Thursday June 20, 2024

The primacy of economic power

Several issues of critical importance will be waiting for attention of new government as it assumes the reins of power

By Javid Husain
January 11, 2024
This picture shows a general view of the Karachi sea port. — AFP/File
This picture shows a general view of the Karachi sea port. — AFP/File 

As the nation gears up for the general elections, it is of the utmost importance for Pakistan’s leadership and opinion-makers to debate and determine the priorities to be followed and the goals to be achieved by the elected government with the assistance of the public servants.

Several issues of critical importance will be waiting for the attention of the new government as it assumes the reins of power. Perhaps the most important of them is the perennial issue of guns vs butter, which determines the allocation of resources between the military and non-military sectors of society.

No independent and sovereign country can afford to ignore the legitimate demands of its security against external and internal threats. At the same time, no government can turn a blind eye to the imperatives of economic development and social welfare which directly affect the lives of the people it is supposed to serve. The challenge that any government faces is to strike the right balance between these two important aspects of national policy to ensure the country’s short-term and long-term security as well as accelerate its economic growth and promote its social welfare.

The importance of economic strength in the calculation of a country’s national power and the realization of its national goals cannot be overemphasized in the modern world. The Soviet Union collapsed not because of the shortage of conventional and nuclear weapons but mainly because its weak economy could not sustain the enormous burden of its extensive strategic commitments and heavy military superstructure.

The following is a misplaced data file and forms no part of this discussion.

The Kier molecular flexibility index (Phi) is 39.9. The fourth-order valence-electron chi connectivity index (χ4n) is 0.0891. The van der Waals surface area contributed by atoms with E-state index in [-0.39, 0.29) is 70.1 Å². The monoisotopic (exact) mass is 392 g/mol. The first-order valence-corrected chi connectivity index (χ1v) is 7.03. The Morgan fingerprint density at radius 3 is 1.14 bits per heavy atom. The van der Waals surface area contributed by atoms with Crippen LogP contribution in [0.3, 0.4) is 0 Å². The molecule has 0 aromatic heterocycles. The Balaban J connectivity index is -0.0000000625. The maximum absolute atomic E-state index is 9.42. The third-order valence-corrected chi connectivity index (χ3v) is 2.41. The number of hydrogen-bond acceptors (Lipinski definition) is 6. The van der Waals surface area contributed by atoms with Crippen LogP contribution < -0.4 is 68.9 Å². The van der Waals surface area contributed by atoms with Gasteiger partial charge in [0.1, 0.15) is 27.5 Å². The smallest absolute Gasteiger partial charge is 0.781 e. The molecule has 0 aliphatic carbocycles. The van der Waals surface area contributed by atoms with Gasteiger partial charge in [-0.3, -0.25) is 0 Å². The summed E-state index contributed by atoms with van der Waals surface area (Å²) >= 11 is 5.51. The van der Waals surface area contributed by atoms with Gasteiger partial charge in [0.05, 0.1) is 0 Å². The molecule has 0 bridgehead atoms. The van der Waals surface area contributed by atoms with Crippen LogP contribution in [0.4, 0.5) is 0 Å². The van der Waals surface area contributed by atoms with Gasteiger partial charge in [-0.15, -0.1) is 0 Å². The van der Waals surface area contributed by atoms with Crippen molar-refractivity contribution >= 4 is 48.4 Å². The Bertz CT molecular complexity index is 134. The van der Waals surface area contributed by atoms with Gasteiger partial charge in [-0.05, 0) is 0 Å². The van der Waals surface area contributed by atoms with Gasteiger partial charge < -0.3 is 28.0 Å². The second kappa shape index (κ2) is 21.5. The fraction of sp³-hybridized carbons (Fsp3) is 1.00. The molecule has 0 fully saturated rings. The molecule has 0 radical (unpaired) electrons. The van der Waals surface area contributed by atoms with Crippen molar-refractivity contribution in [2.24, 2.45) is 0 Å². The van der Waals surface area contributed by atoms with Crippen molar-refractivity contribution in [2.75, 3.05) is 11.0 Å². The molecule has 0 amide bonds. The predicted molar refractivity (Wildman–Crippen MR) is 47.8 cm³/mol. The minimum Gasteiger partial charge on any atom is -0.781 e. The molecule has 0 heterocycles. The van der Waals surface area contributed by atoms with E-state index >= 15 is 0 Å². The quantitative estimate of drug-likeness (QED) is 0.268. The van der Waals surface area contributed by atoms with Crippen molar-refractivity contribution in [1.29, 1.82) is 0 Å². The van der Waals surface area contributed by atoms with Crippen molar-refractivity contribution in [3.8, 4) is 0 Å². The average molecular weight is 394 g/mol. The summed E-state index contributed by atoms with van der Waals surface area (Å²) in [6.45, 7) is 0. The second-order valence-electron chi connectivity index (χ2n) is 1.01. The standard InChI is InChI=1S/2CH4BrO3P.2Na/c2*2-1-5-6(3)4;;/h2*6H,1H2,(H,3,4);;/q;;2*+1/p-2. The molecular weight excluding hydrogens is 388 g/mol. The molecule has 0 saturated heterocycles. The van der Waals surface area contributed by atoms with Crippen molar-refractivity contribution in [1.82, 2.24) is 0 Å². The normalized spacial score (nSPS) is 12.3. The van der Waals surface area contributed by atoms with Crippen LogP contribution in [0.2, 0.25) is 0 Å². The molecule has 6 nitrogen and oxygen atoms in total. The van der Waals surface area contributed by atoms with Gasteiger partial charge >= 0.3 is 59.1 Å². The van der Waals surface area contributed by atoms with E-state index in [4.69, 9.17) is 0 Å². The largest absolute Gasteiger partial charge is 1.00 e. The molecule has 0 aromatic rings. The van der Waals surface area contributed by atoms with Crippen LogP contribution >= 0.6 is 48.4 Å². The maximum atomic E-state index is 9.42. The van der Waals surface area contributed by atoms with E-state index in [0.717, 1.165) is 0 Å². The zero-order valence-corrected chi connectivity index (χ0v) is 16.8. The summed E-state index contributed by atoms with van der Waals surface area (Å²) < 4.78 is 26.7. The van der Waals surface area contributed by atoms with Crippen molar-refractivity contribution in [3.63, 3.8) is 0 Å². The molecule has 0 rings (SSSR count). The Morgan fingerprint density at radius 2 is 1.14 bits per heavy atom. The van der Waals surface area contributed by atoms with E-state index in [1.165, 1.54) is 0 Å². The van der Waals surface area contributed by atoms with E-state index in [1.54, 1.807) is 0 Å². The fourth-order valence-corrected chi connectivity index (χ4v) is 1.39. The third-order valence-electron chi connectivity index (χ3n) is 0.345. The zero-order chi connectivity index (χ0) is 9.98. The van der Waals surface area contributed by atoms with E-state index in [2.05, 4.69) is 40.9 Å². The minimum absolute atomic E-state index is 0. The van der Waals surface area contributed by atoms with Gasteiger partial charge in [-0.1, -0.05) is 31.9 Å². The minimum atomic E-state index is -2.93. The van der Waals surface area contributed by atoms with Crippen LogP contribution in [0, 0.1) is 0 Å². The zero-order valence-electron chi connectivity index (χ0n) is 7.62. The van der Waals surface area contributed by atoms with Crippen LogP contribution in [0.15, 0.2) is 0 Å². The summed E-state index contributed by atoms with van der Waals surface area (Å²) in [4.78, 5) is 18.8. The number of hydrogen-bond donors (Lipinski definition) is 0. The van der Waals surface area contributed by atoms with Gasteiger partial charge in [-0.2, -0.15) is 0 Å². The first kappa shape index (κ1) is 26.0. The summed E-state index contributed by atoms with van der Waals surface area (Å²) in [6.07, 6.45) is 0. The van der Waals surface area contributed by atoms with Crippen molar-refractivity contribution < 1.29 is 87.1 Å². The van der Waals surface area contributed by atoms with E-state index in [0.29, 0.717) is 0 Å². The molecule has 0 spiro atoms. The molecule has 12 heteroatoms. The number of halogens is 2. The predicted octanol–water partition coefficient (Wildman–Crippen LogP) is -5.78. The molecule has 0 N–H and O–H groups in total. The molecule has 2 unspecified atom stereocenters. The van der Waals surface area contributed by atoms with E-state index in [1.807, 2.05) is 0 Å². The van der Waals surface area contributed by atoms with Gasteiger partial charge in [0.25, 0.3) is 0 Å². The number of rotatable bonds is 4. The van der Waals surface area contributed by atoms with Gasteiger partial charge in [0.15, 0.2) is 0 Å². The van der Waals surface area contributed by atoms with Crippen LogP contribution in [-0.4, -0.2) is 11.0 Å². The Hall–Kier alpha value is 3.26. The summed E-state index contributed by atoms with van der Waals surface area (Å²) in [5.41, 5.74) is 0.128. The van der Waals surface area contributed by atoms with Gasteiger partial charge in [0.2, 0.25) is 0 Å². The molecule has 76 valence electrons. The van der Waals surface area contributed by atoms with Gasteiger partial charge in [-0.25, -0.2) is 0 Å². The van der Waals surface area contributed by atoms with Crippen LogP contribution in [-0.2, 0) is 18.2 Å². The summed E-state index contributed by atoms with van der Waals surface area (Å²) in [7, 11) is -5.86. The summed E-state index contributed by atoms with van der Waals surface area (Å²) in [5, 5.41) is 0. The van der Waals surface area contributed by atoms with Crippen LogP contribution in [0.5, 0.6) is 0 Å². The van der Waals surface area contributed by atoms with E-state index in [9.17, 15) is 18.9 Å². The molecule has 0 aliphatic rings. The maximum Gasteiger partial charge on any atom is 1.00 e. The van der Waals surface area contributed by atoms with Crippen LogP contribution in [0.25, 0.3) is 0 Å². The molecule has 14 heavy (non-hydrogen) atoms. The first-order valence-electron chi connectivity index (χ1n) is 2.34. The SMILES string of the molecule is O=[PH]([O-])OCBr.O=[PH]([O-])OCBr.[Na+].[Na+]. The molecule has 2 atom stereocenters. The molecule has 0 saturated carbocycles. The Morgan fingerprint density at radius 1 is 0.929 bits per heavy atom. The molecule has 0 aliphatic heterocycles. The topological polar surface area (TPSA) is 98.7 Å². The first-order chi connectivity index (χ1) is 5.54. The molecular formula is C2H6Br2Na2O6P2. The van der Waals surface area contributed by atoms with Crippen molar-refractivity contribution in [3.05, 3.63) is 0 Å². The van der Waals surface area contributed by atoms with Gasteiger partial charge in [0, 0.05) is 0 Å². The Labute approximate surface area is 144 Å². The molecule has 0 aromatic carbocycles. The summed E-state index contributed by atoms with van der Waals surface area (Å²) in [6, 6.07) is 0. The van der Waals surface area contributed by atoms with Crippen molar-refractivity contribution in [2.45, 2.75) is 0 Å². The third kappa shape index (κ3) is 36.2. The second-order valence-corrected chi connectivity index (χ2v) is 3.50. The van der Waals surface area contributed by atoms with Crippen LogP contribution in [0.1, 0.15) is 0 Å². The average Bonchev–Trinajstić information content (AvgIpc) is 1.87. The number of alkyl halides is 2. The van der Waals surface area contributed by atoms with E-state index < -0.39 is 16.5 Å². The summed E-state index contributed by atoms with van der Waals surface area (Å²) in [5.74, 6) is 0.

Economic and technological development is not only an indispensable condition for a country’s progress and the prosperity of its people but also an important source of strength to its military power and an essential ingredient in the calculus of its national security, especially in any long-term context.

The development of a country’s economic and commercial relations with foreign countries, besides being beneficial from the economic point of view, produces an impact on the configuration of its security environment, both regional and global. Economic and commercial links provide strength and substance to friendly relations with foreign countries. The depth of the impact on the regional and global security environment would be determined obviously by the strength of a country’s economy and the level and extent of its foreign economic and commercial relations.